Published December 1, 1998
Central Station, a Brazilian film directed by Walter Salles, stars the marvelous Fernanda Montenegro as Dora (real name, Isadora Teixera) a retired schoolteacher who makes her living by writing letters for illiterates who stream through the main train station in Rio de Janeiro. Many of the letters she simply throws away, knowing that the hopeless Brazilian post office will get the blame if they never arrive. One of her clients is the mother of the charming nine year old Josuë (Vinicius de Oliveira). She writes to the boy’s father, Jesus, that “you’re the worst thing that ever happened to me.” Then she changes her mind and writes hopefully of coming to join him in the remote town where he lives, Bom Jesus. Dora will send neither letter, but let them “stay in that purgatory” of her bureau drawer “for years.”
But then the mother is flattened by a bus in the street next to the station and Dora, who had found herself taking an instant dislike to Josuë, is suddenly his only living acquaintance among the teeming millions of Rio. She reluctantly takes him home with her and finds she likes him even less, though her somewhat slutty neighbor Irene (Marilia Pêra) is throughly charmed. When the boy turns up his nose at the meal she has prepared for him, Irene apologizes: “It’s just that his mother’s cooking was better.”
“No,” says the boy, “she was a lousy cook too.”
He wants to go to his father in the distant town, which Dora tells him is “thousands of kilometers away, on another planet.” Instead, she takes him to a man who promises to have him adopted by a rich family in the United States and accepts a $1000 finder’s fee, with which she promptly goes off and buys a new television set. But her conscience bothers her, and Irene makes things worse by filling her head with all sorts of ideas about what the child-broker is really up to. “Don’t you read the papers?” she says. “These children are killed and their organs are sold.” At last she returns and, more or less on impulse, kidnaps Josuë away from the man who obviously has no benevolent intentions toward him and shouts death threats against her as she makes her escape.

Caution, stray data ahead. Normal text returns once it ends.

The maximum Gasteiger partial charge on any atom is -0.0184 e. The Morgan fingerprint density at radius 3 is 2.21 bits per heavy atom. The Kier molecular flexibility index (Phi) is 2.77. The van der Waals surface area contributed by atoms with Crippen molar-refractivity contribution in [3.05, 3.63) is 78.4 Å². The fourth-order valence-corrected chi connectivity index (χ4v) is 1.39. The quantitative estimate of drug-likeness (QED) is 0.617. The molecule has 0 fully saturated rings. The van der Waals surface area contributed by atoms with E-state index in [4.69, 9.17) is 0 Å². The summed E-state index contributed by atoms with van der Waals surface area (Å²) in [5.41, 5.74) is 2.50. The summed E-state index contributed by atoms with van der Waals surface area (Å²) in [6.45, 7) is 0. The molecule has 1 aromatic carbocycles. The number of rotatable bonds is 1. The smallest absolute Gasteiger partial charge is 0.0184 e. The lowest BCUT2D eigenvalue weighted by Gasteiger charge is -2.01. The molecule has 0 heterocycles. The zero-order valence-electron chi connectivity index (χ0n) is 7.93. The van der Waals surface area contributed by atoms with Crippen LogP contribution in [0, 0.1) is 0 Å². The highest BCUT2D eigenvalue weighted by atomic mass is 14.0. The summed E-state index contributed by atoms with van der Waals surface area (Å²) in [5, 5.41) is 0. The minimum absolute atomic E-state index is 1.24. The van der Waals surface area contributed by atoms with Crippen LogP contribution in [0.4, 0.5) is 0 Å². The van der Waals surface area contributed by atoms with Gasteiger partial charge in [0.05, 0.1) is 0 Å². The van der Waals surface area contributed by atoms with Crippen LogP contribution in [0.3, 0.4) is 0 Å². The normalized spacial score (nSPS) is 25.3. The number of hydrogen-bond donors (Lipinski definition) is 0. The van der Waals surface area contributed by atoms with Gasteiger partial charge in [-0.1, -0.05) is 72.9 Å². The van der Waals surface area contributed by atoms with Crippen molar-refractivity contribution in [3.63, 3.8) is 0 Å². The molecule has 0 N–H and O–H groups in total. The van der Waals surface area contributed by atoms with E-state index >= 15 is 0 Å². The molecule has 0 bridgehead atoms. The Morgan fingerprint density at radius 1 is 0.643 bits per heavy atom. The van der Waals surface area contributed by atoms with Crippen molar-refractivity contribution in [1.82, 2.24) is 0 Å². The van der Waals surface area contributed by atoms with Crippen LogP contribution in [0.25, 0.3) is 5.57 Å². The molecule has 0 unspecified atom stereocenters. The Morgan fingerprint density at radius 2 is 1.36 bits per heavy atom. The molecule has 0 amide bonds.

Thinking it best to leave town for a while, she reluctantly agrees to take a bus with the boy toward the distant town where his father is supposed to live. The relationship between this odd couple is strained by mistrust on both sides, and Dora is very far from being maternal in her attitudes, but eventually they can hardly avoid talking and getting to know each other better, even in such exchanges as when Josuë asks her what is a kilometer. She tells him it is 1000 meters.
“I know, but how do they count them?” he asks.
She pauses to think for a moment, then says: “They make it up.”
Before long, however, she is telling him about her own childhood. She sees Josuë’s reportedly alcoholic father as being like her own: “a saint in the house and a p**** outside.” So great a p**** was he outside, in fact, that she says she was known as “Dildo’s daughter.” Her father said he was “tired of riding the same bus every day—meaning my mother—and was going to take a taxi—meaning another woman. But she took a taxi too—a space taxi. She died when I was your age.”
Dora tries to leave the boy asleep on bus, while she escapes and buys a ticket back to Rio. But the boy gets off too and also leaves his backpack on it with the conscience money she had left for him. Now they have no money and she can’t even cash in the ticket to Rio she bought. They are offered a lift by a kindly evangelical truck driver called César (Othon Bastos). Dora mistakes his kindness for romantic interest, and Josuë begins to be jealous. He tells her that “You’re so ugly, no one will marry you. You look like a man and don’t even paint your face.” To César he says “Did you know that in Rio the women all have sex before marriage. All the women”—trying to discourage the man’s supposed romantic interest.
He needn’t have bothered. César panics and beats a hasty retreat and the two of them are once again left on their own, Dora having put lipstick on for perhaps the first time in her life. “You look prettier with lipstick on,” Josuë tells her consolingly.
They finally arrive at Bom Jesus. It consists of vast, ugly and unpleasant tracts of cheap houses. They don’t find the boy’s father at address on the letter and are directed to another house he is said to have won in a lottery and then drunk away. They finally reach a dead end, with no money, and Dora cries out in exasperation: “What did I ever to do to God to deserve this? You are a curse,” she tells him. But he comes up with the way out of their dilemma. She will write letters for the peasants who have come to the religious festival in which they now find themselves. He acts as barker and agent and attracts many customers. Soon they have enough money for a hotel room. She jokes with him about never having seen a naked woman.
By this time a bond has formed between the two of them, and when they find not the father but Josuë’s two grown up brothers it is painful for both to realize that she has served her purpose. There is no easy happy ending, but both are left, as we are, with the sense that somehow it has been worth it, in spite of the pain that learning to love entails.